Employee retention is one of the most difficult and expensive challenges faced by business owners, managers, and HR departments. Fortunately, the keys to retention are simple and straightforward, though certainly easier said than done. The following practices are essential to reduce turnover and increase employee retention:
Pick the right people in the first place. Put thought and care into your recruitment and interview procedures. The more time you and other employees can spend with candidates, the surer you’ll be that they believe in your mission, understand the challenges and frustrations of the position and want to contribute to your success.
Exit interviews can shine a light on toxic management practices, hostile work environments, departmental conflict, and employee concerns that haven’t been shared with management or HR. They’re often more informative than regular check-ins because departing employees have little to lose in being candid. And if you’re willing to act on the information you receive, exit interviews can help you increase retention. Ask the employee to talk about any problems, unresolved issues, or other matters not handled to their satisfaction. Did their supervisor demonstrate fair and equal treatment? Provide recognition on the job? Develop cooperation and teamwork? Encourage and listen to suggestions? Resolve complaints and problems? Follow policies and practices? You might get answers you don’t want to hear, but they’re invaluable if you’re serious about improving employee retention.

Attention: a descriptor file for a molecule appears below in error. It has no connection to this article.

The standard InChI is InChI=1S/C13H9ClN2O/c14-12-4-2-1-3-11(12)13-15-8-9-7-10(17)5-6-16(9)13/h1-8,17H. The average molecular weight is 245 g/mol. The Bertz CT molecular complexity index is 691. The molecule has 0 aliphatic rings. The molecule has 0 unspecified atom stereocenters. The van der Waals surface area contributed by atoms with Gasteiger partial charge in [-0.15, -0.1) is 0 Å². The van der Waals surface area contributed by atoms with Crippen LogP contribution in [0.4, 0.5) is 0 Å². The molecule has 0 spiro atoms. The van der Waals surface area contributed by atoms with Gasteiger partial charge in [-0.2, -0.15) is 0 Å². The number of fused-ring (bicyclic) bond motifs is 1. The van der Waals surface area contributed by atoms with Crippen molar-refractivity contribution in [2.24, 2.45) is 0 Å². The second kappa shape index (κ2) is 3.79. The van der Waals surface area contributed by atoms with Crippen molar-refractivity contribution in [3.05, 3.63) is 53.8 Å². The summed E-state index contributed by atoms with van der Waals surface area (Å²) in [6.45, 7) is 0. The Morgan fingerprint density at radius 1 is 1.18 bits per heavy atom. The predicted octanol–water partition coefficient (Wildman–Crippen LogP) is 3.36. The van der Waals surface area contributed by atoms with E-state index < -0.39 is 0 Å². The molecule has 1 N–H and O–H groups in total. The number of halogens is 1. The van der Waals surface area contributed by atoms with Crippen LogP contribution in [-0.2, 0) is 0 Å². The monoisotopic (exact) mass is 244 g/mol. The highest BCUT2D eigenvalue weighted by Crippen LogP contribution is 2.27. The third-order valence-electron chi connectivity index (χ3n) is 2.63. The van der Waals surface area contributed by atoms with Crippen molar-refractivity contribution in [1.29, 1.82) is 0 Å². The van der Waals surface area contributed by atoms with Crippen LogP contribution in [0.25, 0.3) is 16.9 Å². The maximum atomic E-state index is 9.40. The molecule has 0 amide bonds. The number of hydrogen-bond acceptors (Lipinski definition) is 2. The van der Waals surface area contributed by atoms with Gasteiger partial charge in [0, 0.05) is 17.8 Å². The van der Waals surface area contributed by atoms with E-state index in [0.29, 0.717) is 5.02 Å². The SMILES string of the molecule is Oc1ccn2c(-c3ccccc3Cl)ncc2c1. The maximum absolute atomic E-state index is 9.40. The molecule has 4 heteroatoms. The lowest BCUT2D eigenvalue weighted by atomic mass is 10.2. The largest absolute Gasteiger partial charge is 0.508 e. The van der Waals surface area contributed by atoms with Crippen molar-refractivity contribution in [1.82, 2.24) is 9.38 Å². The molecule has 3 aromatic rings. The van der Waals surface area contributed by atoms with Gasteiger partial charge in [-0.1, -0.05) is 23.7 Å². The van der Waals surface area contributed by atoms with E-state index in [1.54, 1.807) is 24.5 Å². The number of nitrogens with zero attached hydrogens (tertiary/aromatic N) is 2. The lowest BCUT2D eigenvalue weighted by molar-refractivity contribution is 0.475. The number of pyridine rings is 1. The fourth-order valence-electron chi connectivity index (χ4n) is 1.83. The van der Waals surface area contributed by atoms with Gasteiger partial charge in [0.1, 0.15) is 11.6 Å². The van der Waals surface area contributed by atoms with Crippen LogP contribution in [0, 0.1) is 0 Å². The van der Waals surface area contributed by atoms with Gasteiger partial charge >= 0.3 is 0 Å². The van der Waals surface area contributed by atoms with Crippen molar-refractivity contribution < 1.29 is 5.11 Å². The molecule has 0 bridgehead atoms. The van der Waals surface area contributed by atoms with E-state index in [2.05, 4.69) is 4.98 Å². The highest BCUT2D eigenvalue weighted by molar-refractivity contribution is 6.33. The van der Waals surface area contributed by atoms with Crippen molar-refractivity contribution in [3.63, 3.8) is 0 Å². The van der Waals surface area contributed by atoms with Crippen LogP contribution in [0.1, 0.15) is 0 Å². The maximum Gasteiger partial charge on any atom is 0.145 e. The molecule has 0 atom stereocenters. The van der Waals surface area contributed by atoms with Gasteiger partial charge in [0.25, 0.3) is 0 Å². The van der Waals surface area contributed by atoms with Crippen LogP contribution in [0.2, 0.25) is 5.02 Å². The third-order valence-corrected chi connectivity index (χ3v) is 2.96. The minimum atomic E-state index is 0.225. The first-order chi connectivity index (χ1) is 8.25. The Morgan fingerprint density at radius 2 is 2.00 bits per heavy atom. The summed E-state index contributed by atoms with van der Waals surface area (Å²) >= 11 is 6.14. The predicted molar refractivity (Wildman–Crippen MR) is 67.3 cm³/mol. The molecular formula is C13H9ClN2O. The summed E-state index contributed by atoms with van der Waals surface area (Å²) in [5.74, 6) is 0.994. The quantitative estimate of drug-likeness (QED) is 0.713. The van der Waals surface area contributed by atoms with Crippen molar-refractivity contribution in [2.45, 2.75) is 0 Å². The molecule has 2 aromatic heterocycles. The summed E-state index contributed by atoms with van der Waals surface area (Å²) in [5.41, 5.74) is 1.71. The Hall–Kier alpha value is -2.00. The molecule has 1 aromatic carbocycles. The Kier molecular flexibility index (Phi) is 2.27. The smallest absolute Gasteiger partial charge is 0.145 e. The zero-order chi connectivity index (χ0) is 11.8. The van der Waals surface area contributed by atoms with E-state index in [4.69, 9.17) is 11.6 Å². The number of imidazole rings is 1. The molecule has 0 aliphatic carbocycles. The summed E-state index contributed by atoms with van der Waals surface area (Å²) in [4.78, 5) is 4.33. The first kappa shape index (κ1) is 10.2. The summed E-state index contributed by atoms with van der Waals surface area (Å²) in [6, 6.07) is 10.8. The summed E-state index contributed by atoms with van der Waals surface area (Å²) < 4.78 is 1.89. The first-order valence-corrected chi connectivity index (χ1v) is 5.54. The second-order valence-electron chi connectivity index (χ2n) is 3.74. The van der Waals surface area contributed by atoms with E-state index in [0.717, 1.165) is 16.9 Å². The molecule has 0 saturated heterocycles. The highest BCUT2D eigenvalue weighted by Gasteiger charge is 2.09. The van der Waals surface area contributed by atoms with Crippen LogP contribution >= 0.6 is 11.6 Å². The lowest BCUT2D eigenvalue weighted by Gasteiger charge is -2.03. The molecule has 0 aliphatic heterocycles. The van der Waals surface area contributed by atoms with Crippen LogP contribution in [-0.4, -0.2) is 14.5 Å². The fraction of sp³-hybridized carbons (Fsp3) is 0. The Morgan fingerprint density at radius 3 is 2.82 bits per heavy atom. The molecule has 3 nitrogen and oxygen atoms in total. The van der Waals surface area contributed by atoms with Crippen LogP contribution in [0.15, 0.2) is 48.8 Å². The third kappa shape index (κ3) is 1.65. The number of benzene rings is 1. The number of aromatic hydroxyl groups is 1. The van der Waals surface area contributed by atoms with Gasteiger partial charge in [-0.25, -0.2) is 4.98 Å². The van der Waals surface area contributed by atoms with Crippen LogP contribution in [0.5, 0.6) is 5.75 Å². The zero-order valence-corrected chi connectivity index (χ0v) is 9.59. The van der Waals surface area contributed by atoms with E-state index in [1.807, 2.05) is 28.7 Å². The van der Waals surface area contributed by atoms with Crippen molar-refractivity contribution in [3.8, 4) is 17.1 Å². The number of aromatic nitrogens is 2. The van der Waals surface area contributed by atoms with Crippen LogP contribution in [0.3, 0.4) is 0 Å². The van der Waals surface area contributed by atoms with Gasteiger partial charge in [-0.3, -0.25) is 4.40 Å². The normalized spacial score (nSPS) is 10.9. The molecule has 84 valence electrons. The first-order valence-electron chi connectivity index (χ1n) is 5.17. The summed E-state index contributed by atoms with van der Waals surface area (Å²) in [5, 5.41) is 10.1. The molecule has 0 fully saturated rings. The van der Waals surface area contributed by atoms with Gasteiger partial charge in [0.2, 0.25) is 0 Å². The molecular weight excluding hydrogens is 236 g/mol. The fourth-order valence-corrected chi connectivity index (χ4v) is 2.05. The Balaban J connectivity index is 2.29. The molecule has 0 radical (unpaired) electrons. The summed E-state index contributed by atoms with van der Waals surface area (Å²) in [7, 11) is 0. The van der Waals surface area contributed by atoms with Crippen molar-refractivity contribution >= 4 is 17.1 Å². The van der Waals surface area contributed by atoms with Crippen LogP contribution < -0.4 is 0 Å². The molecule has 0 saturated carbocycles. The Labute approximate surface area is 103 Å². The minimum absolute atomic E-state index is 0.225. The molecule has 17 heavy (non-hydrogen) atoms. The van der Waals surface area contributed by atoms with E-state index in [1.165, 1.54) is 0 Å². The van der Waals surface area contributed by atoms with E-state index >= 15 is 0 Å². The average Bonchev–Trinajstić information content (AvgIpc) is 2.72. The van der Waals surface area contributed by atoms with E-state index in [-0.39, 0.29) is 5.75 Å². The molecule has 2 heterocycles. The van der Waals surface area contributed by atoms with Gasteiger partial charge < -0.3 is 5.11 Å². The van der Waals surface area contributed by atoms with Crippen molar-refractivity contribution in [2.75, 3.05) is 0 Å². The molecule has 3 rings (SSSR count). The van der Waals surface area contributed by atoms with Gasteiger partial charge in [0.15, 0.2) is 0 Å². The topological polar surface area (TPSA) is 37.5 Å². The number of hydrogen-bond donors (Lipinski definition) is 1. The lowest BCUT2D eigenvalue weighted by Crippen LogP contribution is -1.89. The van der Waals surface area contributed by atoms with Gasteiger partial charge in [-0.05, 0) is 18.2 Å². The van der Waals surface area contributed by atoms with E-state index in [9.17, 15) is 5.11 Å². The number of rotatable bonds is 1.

Like the exit interview, the “stay interview” solicits employee feedback; but instead of being conducted as an employee exits, it’s conducted before employees decide to leave. As the name implies, this interview asks employees why they stay, and in this way, stay interviews can increase employee retention. If any changes are made because of the employee’s feedback, be sure to let the employee know, and if any expected or desired changes couldn’t be made, let them know why (if appropriate). Transparency is key, particularly as you won’t be able to fix everything or please everyone. Employees may not like the way everything is done, but if you share with them the reasons the company behaves the way it does, they’ll be more likely to trust you and share their concerns in the future.
Make sure your compensation and benefits remain competitive. This is a tall order and may squeeze your bottom line in ways that make you uncomfortable, but it’s necessary if retention is at the top of your priority list. Make it a goal to do a yearly analysis of your total compensation package to ensure that it’s at least keeping up with the market. Many employers who know they can’t offer competitive pay offer other compelling benefits, like generous PTO and the ability to work from home.
Be appreciative. A little gratitude can go a long way. And you can show it in multiple ways – from flexibility when employees need it, to a willingness to hear out ideas, to employee appreciation programs. Even a simple thank you can work wonders.
Invest in Training
Contrary to common fears, training employees doesn’t usher them out the door; in fact, investing in employee training boosts retention. Yes, training may prepare employees for employment outside your company, but it also prepares them for a better future working for you. You can increase the likelihood that your employees will use the training they receive for your benefit by giving them opportunities to put what they’ve learned to immediate use and rewarding them when the new skills and extra effort pay off. Prompt application of what they’ve learned will help solidify their knowledge, while the positive reinforcement will encourage continued use of the new skills.
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